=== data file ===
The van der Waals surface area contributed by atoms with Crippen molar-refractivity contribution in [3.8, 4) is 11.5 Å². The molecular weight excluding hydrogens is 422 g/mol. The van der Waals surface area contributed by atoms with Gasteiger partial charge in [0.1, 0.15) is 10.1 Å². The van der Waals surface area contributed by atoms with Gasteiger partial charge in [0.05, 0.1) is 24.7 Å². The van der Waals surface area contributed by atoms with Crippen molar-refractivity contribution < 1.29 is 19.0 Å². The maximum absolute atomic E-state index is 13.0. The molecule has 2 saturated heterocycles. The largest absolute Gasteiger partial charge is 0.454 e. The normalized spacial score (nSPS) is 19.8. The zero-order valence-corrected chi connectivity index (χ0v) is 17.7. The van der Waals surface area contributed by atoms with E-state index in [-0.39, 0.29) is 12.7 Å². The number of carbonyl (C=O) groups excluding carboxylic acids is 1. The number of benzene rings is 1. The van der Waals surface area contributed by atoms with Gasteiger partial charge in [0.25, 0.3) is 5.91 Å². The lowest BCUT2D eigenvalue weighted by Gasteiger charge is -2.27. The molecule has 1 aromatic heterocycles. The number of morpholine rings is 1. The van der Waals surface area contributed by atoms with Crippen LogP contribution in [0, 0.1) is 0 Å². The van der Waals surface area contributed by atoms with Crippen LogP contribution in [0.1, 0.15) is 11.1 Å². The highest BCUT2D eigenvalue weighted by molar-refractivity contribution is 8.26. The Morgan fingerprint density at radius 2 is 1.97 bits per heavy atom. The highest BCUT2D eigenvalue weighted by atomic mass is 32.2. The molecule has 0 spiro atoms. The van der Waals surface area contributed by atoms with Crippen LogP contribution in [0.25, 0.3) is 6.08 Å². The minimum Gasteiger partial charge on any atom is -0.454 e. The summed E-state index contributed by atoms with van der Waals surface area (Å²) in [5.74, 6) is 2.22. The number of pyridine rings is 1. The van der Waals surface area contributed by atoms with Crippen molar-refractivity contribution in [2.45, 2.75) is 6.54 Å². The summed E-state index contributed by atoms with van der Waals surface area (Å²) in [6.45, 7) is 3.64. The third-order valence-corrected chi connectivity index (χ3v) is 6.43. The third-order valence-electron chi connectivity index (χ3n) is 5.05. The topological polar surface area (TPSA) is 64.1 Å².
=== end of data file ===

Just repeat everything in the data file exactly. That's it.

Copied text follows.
The van der Waals surface area contributed by atoms with Crippen molar-refractivity contribution in [3.8, 4) is 11.5 Å². The molecular weight excluding hydrogens is 422 g/mol. The van der Waals surface area contributed by atoms with Gasteiger partial charge in [0.1, 0.15) is 10.1 Å². The van der Waals surface area contributed by atoms with Gasteiger partial charge in [0.05, 0.1) is 24.7 Å². The van der Waals surface area contributed by atoms with Crippen molar-refractivity contribution < 1.29 is 19.0 Å². The maximum absolute atomic E-state index is 13.0. The molecule has 2 saturated heterocycles. The largest absolute Gasteiger partial charge is 0.454 e. The normalized spacial score (nSPS) is 19.8. The zero-order valence-corrected chi connectivity index (χ0v) is 17.7. The van der Waals surface area contributed by atoms with E-state index in [-0.39, 0.29) is 12.7 Å². The number of carbonyl (C=O) groups excluding carboxylic acids is 1. The number of benzene rings is 1. The van der Waals surface area contributed by atoms with Gasteiger partial charge in [0.25, 0.3) is 5.91 Å². The lowest BCUT2D eigenvalue weighted by Gasteiger charge is -2.27. The molecule has 1 aromatic heterocycles. The number of morpholine rings is 1. The van der Waals surface area contributed by atoms with Crippen LogP contribution in [0, 0.1) is 0 Å². The van der Waals surface area contributed by atoms with Crippen LogP contribution in [0.1, 0.15) is 11.1 Å². The highest BCUT2D eigenvalue weighted by molar-refractivity contribution is 8.26. The Morgan fingerprint density at radius 2 is 1.97 bits per heavy atom. The highest BCUT2D eigenvalue weighted by atomic mass is 32.2. The molecule has 0 spiro atoms. The van der Waals surface area contributed by atoms with Crippen LogP contribution in [0.25, 0.3) is 6.08 Å². The minimum Gasteiger partial charge on any atom is -0.454 e. The summed E-state index contributed by atoms with van der Waals surface area (Å²) in [5.74, 6) is 2.22. The number of pyridine rings is 1. The van der Waals surface area contributed by atoms with Crippen molar-refractivity contribution in [2.45, 2.75) is 6.54 Å². The summed E-state index contributed by atoms with van der Waals surface area (Å²) in [6.45, 7) is 3.64. The third-order valence-corrected chi connectivity index (χ3v) is 6.43. The third-order valence-electron chi connectivity index (χ3n) is 5.05. The topological polar surface area (TPSA) is 64.1 Å².